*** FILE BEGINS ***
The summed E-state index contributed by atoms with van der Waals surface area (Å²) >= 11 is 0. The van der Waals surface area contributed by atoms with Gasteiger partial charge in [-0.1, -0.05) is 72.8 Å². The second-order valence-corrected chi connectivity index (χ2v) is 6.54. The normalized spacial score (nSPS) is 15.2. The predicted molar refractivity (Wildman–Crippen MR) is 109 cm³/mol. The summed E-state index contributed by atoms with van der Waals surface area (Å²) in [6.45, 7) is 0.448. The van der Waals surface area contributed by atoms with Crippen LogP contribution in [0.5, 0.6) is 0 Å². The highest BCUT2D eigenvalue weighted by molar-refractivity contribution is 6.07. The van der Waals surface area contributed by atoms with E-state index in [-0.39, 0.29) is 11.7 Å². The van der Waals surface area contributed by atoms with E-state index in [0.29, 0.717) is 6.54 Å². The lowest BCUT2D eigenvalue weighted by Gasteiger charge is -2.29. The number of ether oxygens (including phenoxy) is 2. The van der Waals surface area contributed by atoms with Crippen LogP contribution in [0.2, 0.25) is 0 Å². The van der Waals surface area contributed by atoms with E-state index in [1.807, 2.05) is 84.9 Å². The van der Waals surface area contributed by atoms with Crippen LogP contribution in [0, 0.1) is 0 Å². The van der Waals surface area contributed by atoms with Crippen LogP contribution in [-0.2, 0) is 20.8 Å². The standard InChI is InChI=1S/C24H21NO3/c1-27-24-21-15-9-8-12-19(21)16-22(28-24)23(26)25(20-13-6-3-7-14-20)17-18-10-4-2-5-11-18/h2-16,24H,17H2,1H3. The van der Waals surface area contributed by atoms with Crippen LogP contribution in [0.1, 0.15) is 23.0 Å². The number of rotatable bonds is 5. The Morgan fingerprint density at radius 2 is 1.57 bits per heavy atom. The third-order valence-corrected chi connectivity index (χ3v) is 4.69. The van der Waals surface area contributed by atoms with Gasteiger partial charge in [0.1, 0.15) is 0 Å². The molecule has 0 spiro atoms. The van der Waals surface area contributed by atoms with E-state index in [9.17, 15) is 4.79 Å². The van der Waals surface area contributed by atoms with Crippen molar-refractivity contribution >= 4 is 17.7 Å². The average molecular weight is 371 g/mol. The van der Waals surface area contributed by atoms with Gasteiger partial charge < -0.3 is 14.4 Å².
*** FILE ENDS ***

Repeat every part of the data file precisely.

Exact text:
The summed E-state index contributed by atoms with van der Waals surface area (Å²) >= 11 is 0. The van der Waals surface area contributed by atoms with Gasteiger partial charge in [-0.1, -0.05) is 72.8 Å². The second-order valence-corrected chi connectivity index (χ2v) is 6.54. The normalized spacial score (nSPS) is 15.2. The predicted molar refractivity (Wildman–Crippen MR) is 109 cm³/mol. The summed E-state index contributed by atoms with van der Waals surface area (Å²) in [6.45, 7) is 0.448. The van der Waals surface area contributed by atoms with Crippen LogP contribution in [0.5, 0.6) is 0 Å². The highest BCUT2D eigenvalue weighted by molar-refractivity contribution is 6.07. The van der Waals surface area contributed by atoms with E-state index in [-0.39, 0.29) is 11.7 Å². The van der Waals surface area contributed by atoms with E-state index in [0.29, 0.717) is 6.54 Å². The lowest BCUT2D eigenvalue weighted by Gasteiger charge is -2.29. The number of ether oxygens (including phenoxy) is 2. The van der Waals surface area contributed by atoms with Crippen LogP contribution in [0.2, 0.25) is 0 Å². The van der Waals surface area contributed by atoms with E-state index in [1.807, 2.05) is 84.9 Å². The van der Waals surface area contributed by atoms with Crippen LogP contribution in [0, 0.1) is 0 Å². The van der Waals surface area contributed by atoms with Crippen LogP contribution in [-0.2, 0) is 20.8 Å². The standard InChI is InChI=1S/C24H21NO3/c1-27-24-21-15-9-8-12-19(21)16-22(28-24)23(26)25(20-13-6-3-7-14-20)17-18-10-4-2-5-11-18/h2-16,24H,17H2,1H3. The van der Waals surface area contributed by atoms with Crippen LogP contribution in [0.1, 0.15) is 23.0 Å². The number of rotatable bonds is 5. The Morgan fingerprint density at radius 2 is 1.57 bits per heavy atom. The third-order valence-corrected chi connectivity index (χ3v) is 4.69. The van der Waals surface area contributed by atoms with Gasteiger partial charge in [0.1, 0.15) is 0 Å². The molecule has 0 spiro atoms. The van der Waals surface area contributed by atoms with E-state index in [9.17, 15) is 4.79 Å². The van der Waals surface area contributed by atoms with Crippen molar-refractivity contribution >= 4 is 17.7 Å². The average molecular weight is 371 g/mol. The van der Waals surface area contributed by atoms with Gasteiger partial charge < -0.3 is 14.4 Å².